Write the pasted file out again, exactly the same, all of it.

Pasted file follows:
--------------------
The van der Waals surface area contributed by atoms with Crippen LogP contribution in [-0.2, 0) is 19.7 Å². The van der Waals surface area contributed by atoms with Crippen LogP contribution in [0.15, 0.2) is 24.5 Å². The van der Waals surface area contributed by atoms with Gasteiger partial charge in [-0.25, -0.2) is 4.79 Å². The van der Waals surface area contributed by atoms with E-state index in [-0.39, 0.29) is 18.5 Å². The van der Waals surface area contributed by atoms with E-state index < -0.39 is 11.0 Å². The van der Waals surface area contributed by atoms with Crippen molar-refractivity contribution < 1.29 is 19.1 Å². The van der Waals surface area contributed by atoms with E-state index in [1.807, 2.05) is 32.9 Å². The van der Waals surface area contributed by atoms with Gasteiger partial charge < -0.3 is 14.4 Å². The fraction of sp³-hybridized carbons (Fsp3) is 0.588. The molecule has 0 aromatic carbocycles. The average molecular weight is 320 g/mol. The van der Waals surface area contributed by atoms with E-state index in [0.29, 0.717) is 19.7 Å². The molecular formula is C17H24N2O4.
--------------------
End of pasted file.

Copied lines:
The van der Waals surface area contributed by atoms with Crippen LogP contribution in [-0.2, 0) is 19.7 Å². The van der Waals surface area contributed by atoms with Crippen LogP contribution in [0.15, 0.2) is 24.5 Å². The van der Waals surface area contributed by atoms with Gasteiger partial charge in [-0.25, -0.2) is 4.79 Å². The van der Waals surface area contributed by atoms with E-state index in [-0.39, 0.29) is 18.5 Å². The van der Waals surface area contributed by atoms with E-state index < -0.39 is 11.0 Å². The van der Waals surface area contributed by atoms with Crippen molar-refractivity contribution < 1.29 is 19.1 Å². The van der Waals surface area contributed by atoms with E-state index in [1.807, 2.05) is 32.9 Å². The van der Waals surface area contributed by atoms with Gasteiger partial charge < -0.3 is 14.4 Å². The fraction of sp³-hybridized carbons (Fsp3) is 0.588. The molecule has 0 aromatic carbocycles. The average molecular weight is 320 g/mol. The van der Waals surface area contributed by atoms with E-state index in [0.29, 0.717) is 19.7 Å². The molecular formula is C17H24N2O4.